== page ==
"Saturday is Valentine's Day, Emmett," Alice grinned from her corner, looking up from her flute and the screwdriver she apparently thought she could fix it with. "Of course. Jasper's taking me to Niagara Falls."

"Niagara Falls," Rosalie said accusingly, turning around to glare at Emmett. "Did you hear that? He's taking her to Niagara Falls!"

"Oh my God!" Emmett yelled. "I would have remembered, that's like five days away! I would have figured it out!"

"Shut up," Rosalie said, swatting his hands away. "Don't touch me."

Alice smiled and went back to her flute, listening to them bickering loudly in the background. Rosalie and Emmett were the only couple she knew who were actually, literally happier when they were fighting, absolutely loved it. You could leave the room with them fighting and come back to find them making out on the couch five minutes later. They were smart, and snappy, and they had no one else to sharpen their wits against. They were having a blast.

She used to get worried when they fought like this, used to think they were going to break up or tear each other's heads off, whichever came first. These days she could really enjoy it—she could just sit back and watch.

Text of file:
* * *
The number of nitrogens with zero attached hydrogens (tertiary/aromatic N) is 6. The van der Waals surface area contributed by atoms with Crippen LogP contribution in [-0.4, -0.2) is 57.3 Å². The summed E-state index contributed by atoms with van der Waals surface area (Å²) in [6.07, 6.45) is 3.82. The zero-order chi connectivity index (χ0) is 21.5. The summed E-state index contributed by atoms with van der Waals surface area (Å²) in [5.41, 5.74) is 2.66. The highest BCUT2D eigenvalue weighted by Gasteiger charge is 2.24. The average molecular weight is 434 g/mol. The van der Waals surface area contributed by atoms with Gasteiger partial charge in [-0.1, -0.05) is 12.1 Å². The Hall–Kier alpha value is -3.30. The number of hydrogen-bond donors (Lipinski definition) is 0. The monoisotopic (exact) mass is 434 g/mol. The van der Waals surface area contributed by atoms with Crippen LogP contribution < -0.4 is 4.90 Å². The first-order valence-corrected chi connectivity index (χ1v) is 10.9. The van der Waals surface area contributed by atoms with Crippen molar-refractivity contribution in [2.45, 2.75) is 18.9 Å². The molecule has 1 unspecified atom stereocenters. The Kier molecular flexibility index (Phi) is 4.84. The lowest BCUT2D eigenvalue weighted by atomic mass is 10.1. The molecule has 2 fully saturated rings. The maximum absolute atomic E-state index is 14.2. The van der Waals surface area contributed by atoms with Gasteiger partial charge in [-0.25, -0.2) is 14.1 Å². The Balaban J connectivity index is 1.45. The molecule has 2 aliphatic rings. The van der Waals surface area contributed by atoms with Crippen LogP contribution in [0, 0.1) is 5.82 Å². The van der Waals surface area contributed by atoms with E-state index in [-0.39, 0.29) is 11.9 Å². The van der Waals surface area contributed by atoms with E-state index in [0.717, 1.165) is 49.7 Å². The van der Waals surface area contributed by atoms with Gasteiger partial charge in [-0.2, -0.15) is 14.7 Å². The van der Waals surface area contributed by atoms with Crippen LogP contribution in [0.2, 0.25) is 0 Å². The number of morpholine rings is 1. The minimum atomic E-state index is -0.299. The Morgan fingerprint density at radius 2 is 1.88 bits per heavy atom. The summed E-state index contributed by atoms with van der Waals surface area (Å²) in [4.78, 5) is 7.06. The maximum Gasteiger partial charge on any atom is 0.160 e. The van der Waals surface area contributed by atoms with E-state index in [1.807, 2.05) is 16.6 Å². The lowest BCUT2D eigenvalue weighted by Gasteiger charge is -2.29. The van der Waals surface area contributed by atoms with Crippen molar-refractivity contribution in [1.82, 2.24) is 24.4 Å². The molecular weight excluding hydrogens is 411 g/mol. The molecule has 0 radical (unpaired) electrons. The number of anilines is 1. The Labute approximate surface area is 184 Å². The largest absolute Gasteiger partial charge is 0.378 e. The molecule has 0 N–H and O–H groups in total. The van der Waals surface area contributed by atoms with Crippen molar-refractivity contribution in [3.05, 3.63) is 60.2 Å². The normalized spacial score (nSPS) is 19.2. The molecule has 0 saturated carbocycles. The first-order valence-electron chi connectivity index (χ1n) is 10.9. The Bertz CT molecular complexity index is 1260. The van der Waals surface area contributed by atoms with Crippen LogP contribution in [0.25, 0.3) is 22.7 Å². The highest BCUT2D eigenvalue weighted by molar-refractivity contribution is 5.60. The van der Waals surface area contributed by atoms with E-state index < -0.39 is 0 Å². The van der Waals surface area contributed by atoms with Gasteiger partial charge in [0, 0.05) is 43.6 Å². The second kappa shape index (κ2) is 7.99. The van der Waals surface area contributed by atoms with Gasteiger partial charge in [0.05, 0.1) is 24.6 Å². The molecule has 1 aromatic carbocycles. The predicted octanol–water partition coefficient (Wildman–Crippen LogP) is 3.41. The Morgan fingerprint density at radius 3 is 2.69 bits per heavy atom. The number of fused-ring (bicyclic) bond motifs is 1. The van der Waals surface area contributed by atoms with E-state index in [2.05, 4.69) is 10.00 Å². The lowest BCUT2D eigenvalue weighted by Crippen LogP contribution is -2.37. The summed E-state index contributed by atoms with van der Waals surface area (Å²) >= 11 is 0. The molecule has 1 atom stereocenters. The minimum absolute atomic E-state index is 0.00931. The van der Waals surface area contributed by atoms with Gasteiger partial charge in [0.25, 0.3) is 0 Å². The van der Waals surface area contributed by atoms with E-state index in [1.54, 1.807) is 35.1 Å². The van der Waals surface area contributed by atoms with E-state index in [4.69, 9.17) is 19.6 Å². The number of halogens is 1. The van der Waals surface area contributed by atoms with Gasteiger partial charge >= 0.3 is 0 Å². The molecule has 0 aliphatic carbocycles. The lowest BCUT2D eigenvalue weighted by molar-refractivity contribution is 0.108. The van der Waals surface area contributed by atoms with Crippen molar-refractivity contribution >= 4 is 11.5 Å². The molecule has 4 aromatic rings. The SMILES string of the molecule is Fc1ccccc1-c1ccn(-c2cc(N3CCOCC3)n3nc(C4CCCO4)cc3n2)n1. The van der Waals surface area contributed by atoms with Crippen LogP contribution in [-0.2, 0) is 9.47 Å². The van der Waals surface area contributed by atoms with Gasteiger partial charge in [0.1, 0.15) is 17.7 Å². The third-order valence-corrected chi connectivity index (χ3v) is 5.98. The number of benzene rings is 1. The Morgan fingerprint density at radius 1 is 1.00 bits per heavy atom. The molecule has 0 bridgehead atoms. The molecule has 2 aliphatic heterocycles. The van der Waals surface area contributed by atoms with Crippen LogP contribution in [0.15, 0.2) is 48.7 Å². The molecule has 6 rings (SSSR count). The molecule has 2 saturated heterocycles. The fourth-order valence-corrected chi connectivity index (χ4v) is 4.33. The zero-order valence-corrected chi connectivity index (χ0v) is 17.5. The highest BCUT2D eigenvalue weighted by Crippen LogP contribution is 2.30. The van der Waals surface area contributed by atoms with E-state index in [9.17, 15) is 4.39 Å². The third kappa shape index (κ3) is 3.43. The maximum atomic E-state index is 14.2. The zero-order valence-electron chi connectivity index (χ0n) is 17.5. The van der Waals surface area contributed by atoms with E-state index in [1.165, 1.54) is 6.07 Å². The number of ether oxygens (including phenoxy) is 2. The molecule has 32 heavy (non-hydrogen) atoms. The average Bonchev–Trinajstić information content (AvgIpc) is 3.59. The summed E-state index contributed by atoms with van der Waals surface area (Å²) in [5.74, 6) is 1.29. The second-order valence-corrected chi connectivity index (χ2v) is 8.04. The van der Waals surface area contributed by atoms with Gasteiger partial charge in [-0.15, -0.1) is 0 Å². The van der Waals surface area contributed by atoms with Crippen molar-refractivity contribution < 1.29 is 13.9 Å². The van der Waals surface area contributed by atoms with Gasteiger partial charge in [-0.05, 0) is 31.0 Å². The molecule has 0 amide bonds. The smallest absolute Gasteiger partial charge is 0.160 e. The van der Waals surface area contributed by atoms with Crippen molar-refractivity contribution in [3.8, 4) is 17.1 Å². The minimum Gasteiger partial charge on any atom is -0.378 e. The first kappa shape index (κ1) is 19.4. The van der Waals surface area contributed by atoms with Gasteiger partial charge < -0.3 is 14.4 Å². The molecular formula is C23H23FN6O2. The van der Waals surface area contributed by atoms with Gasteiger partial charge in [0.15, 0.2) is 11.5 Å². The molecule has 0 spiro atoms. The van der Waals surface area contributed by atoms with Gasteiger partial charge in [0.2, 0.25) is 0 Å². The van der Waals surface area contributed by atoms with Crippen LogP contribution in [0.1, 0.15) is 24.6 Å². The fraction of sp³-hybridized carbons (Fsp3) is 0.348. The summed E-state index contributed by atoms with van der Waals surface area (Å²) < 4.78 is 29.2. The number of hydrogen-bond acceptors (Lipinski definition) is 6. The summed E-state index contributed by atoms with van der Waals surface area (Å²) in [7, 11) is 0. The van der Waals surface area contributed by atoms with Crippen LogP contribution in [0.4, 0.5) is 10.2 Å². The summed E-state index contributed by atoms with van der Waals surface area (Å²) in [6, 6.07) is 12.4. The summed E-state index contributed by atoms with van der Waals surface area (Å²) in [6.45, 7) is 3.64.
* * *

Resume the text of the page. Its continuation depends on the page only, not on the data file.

Alice's flashes usually came unexpectedly—if she knew when she was going to see the future, she would, for example, have made sure to put her flute down first. Because when they came, they came as a complete visual—it was her premonitions saying excuse me, I need to use these eyes for a minute, hope you don't mind.

It came hard and fast, and the flute slipped out of her hand. The flash of silver caught Rosalie's eye as it fell to the ground, and she made it across the room in time to catch it. Flutes were fragile—it wasn't like they didn't have the money to replace it, but Alice was attached to this flute. She'd gotten it from Eleanor Lawrence back when she'd gone through her intense flutist phase, and it wasn't something she would drop on purpose.

"Alice," she said, as her sister's eyes began to clear again. "What is it? Did you see something?"

"I don't know," Alice said, grabbing her hand. "I saw something—I couldn't really tell."

"What did you see?" Emmett joined them, looking concerned. When Alice had a vision, the entire Cullen house shuddered to a halt. They'd learned a long time ago to shut up and listen.

"I don't know," Alice said again. "I only got flashes—there was this girl, but I didn't recognize her. Long brown hair—I couldn't see her face very well."

"What about her?" Rosalie asked.

"I'm not sure," Alice said, frustrated. She always hated it when it happened like this, when the visions didn't get specific because it was a person she didn't know, a place she hadn't been. When she didn't know what to look for. "I'll try to focus on it, I'm not sure what's happening."